The Upper West Side’s Lincoln Plaza Cinemas, located on the lower level of a residential building at Broadway and 62nd Street, will close in January. The theater’s lease is expiring and has had a rough time securing a lease extension. Building owners Milstein Properties said that the structure needs “vital structural work” and expect to re-open the space as a cinema in the future—though whether it will be as beloved as the old theater remains to be seen.

Google Maps.

American Museum of Natural History’s Hall of Gems

© AMNH/R. Mickens

The Upper West Side institution’s retro Hall of Gems closed in October to facilitate a multi-million dollar renovation that will modernize the space. But not everyone wants the hall’s plush carpeting and moody vibe to go. As Curbed’s architecture critic Alexandra Lange noted, “Designed by architect William F. Pederson in high 1970s style, these galleries are as close as you can get to lounging in a conversation pit in public in New York City. I am sad to see them go.”

© AMNH/R. Mickens

Webster Hall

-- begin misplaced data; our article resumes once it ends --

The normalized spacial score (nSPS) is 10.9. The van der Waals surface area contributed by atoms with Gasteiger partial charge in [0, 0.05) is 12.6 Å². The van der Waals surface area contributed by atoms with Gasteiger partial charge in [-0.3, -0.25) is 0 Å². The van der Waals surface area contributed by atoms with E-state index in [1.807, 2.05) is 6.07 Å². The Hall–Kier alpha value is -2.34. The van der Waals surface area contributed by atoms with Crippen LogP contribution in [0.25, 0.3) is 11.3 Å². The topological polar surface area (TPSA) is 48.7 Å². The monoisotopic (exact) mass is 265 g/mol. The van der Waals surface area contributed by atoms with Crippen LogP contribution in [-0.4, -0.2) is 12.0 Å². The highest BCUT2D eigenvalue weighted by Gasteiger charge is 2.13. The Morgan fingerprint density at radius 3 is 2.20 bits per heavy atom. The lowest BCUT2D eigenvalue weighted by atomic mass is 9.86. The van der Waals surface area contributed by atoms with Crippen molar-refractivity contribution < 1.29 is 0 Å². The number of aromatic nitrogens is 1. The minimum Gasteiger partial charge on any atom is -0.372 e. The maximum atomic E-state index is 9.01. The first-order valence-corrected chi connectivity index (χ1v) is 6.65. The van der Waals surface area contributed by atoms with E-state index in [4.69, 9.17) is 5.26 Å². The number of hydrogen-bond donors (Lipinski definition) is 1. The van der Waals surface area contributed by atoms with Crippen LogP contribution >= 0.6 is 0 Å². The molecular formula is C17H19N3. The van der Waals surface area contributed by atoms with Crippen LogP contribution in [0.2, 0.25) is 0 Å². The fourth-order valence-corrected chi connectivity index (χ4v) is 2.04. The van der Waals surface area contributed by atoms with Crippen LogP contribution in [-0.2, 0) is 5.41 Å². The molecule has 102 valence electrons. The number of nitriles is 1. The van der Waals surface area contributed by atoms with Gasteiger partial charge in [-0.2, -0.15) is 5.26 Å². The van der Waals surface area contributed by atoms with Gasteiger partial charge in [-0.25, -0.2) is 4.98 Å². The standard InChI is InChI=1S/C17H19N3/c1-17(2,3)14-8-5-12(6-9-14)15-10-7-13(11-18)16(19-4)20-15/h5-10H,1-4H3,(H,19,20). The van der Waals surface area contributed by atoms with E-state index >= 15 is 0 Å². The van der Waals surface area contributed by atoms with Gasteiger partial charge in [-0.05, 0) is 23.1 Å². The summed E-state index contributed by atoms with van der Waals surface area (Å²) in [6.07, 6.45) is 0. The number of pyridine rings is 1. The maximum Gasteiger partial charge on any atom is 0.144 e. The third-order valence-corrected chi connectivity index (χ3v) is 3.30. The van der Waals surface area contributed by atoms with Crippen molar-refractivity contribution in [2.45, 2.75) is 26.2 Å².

Webster Hall has been an East Village fixture for more than a century, but a renovation is in its future; its owners, Brooklyn Sports and Entertainment (the same company that operates the Barclays Center) and AEG Presents (which owns Bowery Presents), have said they want to “contemporize” the iconic multi-level music venue. It closed in August, and a reopening date has yet to be set.

A.I. Friedman

Google Maps.

In April, Manhattan lost the 80-year-old art supply store A.I. Friedman. According to industry insiders, the company had difficulties paying their vendors; on top of that, competition from large art supply chains (like Blick and Michael’s) made it difficult for stores like A.I. Friedman to stay in business. In 2016, art supply stores New York Central Art Supply and Lee’s Art Shop also closed their doors for good.

Google Maps.

Angelica Kitchen